Kelly Poulson | , , , , ,| By
Most places spend once a year (if we’re lucky) focusing on employee development and giving feedback. It’s the time of year that everyone dreads as it’s viewed as added work piled onto the already immense amount you’ve got on your plate. And this work certainly isn’t easy. Dedicating time and thought to those around you in a real way is challenging. Conversations about performance are extremely important, which makes them intimidating to most managers. What you must remember is how impactful those types of conversations can be if you have them in the right way. Here’s what the right way looks like:
Honesty is the best policy. You need to be honest with employees job review about what they’re great at and what they could do to be even better. You don’t have to be a jerk about it. Skirting around any issues because you don’t want to be the bad guy isn’t helping anyone in the long run. Remember, your intent in job review conversations is to help make them better. Your role as a manager is to help your employees to want to face new challenges, not to fear any performance based conversation in the future.
Real time is the best time. That “time of year” I referred to above – it’s all the time. Is someone killing it in May? TELL THEM! And if someone’s slipping, address it immediately. Don’t wait for December or July or whatever time of year is designated by your employers for a job review. People need to hear the good, the bad and the ugly and they need to hear it in a timely fashion. This gives folks an opportunity to feel good and celebrate or to work on changes and grow instead of waiting for one specific time of year to focus on their performance.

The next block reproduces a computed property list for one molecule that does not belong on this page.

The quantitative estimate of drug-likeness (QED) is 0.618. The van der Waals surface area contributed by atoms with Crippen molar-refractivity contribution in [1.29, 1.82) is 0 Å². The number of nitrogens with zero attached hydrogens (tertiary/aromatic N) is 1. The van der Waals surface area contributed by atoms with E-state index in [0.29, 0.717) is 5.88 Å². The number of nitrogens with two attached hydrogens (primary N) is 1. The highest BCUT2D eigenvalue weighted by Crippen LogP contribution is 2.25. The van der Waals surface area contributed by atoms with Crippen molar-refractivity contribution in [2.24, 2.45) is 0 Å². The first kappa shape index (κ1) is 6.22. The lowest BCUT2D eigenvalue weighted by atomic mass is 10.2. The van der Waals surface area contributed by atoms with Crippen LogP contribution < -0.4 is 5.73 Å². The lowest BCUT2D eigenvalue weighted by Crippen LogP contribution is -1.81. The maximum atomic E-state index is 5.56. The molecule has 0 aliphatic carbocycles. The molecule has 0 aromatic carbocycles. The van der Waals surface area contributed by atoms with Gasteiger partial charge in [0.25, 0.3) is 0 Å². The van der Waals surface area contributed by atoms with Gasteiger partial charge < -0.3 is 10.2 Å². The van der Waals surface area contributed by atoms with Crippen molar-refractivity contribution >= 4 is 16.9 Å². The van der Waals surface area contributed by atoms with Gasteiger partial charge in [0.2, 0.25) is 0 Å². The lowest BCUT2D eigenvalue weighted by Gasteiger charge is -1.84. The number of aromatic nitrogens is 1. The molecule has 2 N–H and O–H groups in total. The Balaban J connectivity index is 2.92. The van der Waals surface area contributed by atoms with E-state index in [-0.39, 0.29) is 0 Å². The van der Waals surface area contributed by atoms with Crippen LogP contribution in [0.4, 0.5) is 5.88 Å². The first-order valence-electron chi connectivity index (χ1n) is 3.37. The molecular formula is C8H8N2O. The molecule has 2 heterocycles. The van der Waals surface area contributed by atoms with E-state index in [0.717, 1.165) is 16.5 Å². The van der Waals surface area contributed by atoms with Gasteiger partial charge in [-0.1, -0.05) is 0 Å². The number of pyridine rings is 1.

Don’t be a robot (even though robots are pretty sweet). These conversations are “official” and “on the record.” Sometimes that trips you up as a manager or even a peer giving feedback. Simply because something is important or even official does not mean you need to speak differently or behave in a way that isn’t typical to you. Quite frankly, giving negative feedback sucks for all parties involved. Feeling awkward or bad for yourself for having to deliver it is pretty ridiculous when you put yourself in the shoes of the person on the receiving end. Be you and be authentic if you want feedback to truly sink in.
Give it your all. People are incredibly perceptive. If you rush through your reviews and bang them all out in one night, employees will notice. Even if you have the best of intentions, it may come off as though you’re not prioritizing them or their careers. Take the time to do it right. Really think about the person, what motivates them, and how you can assist to push them to the next level. If you half ass it, either when writing or delivering, they’ll notice.
Believe it or not, you can make the difference in someone’s career. The most ineffective performance job review conversations of all are those that don’t happen. Because people are scared. Or busy. Or making up some other lame excuse. So do them and put your back into it. After all, it feels pretty damn good to witness a positive change in an employee and know you’ve had a part in it.